Straw is a valuable resource that can be utilized in many different ways. Depending on actual needs, straw can be a valuable organic fertilizer that can help increase crop yields.
On farms that produce only grain, straw is often a major problem. Unmanaged straw generates costs that can significantly reduce profitability. How to deal with it? What else can you use straw for?
How can straw be used?
Every plant, including cereals, needs an adequate supply of micro- and macro-nutrients in order to grow. Their lack can slow down the growth, and in extreme cases, even stop it completely. When no animals are raised on a farm, we do not have access to manure and slurry. In such situations, the best organic fertilizer turns out to be straw. Its nutritional value depends on the species of plant from which it is produced, but the following values can be taken as an average.
- If we provide 5 tons of straw for 1 hectare of land, then as much as 30 kg of nitrogen, 12 kg of phosphorus, 80 kg of potassium, 8 kg of magnesium oxide, 15 kg of calcium oxide, 6 kg of sulfur, 25 g of boron, 15 g of copper and 150 g of molybdenum enter the soil.
As you can see, these are relatively large amounts that are sure to keep your grain growing properly. However, it is worth remembering that straw needs a relatively long time to decompose and return valuable components to the soil. Under favourable conditions, this is approximately 200 days. However, to achieve this result, the straw needs to be properly prepared.
- The most important thing is to chop the straw properly. The individual pieces should not be longer than 10 cm. A combine harvester is ideal for this job.
- Another important step is to mix the straw into the soil. This too is designed to speed up decomposition.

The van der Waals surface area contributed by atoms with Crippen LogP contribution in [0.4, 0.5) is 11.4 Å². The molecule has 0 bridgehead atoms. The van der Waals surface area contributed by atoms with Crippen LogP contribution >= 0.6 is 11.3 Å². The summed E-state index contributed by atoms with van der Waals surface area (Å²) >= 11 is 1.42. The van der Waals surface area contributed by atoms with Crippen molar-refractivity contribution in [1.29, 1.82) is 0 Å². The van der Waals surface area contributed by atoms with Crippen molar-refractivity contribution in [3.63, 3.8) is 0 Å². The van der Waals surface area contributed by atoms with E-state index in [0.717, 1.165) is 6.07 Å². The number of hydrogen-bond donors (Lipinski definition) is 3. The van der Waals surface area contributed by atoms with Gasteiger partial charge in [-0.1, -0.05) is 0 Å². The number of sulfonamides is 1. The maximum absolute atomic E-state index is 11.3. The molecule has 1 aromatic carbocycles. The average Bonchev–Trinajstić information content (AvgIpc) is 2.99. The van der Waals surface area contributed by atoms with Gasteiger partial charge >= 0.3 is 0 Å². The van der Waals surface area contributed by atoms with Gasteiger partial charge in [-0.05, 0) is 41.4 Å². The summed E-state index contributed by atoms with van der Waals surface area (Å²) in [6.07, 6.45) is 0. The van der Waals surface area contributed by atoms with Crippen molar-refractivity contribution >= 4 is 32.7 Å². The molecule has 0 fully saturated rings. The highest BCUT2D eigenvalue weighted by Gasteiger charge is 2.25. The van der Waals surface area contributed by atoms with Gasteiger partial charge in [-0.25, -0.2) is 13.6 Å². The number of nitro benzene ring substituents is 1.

- Do not forget to spread the fertilizer evenly over the field. If there is too much fertilizer in several places, the decomposition time will be significantly increased.
As you can see, several mistakes can be made during straw preparation that will delay valuable nutrients from entering the soil. The more careful you are with fertilizing, the better the results will be.
How can the decomposition of straw in the soil be accelerated?
One of the most common methods farmers use is to apply nitrogen or calcium. These elements significantly accelerate the decomposition of straw in the soil. Obviously, this involves additional costs, but in most cases, the treatment is worthwhile. In the case of livestock farms, liquid manure and slurry are also used, which also shorten the decomposition time of the straw in the soil. This has the advantage of significantly lower costs.
Alternative methods of using straw
When animals are raised on a farm, then straw can be used as bedding. Its amount depends on the species of animals and, above all, on their number. Of course, straw as bedding must be replaced regularly. How else can straw be used?
- Over 30 million tons of straw are produced in Poland every year. Some regions cannot cope with its surplus. In many Western European countries, straw is used as a valuable energy source. Although its calorific value is slightly lower than that of coal, it is still a good quality solid fuel. Another advantage of burning straw is a small amount of ash. Unfortunately, this solution is not without its disadvantages, the biggest of which is the relatively large amount of tar.
In many regions you can find tar collectors. Unfortunately, they do not always offer a high price. In situations when there is a lot of straw on the market, prices fall drastically and selling it turns out to be unprofitable. In such situations, one should consider another way of utilizing this raw material. Having good quality straw, we should have no problem selling it, for example to a farm where cattle are bred.
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